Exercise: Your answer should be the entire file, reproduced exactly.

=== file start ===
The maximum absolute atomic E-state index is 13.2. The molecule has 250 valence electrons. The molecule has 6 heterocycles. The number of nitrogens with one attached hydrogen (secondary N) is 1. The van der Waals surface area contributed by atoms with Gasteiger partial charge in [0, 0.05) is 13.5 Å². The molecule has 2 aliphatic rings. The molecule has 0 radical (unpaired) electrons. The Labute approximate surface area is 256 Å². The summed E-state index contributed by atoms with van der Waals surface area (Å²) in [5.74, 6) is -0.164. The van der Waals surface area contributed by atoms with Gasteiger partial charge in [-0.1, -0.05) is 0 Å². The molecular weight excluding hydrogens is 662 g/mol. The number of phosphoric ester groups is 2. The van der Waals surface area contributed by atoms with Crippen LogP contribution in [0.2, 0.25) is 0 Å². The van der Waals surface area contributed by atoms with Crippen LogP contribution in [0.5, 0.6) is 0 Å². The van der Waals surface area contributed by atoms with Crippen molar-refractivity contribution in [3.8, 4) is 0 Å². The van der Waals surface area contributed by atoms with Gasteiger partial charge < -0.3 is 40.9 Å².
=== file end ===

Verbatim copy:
The maximum absolute atomic E-state index is 13.2. The molecule has 250 valence electrons. The molecule has 6 heterocycles. The number of nitrogens with one attached hydrogen (secondary N) is 1. The van der Waals surface area contributed by atoms with Gasteiger partial charge in [0, 0.05) is 13.5 Å². The molecule has 2 aliphatic rings. The molecule has 0 radical (unpaired) electrons. The Labute approximate surface area is 256 Å². The summed E-state index contributed by atoms with van der Waals surface area (Å²) in [5.74, 6) is -0.164. The van der Waals surface area contributed by atoms with Gasteiger partial charge in [-0.1, -0.05) is 0 Å². The molecular weight excluding hydrogens is 662 g/mol. The number of phosphoric ester groups is 2. The van der Waals surface area contributed by atoms with Crippen LogP contribution in [0.2, 0.25) is 0 Å². The van der Waals surface area contributed by atoms with Crippen LogP contribution in [0.5, 0.6) is 0 Å². The van der Waals surface area contributed by atoms with Crippen molar-refractivity contribution in [3.8, 4) is 0 Å². The van der Waals surface area contributed by atoms with Gasteiger partial charge < -0.3 is 40.9 Å².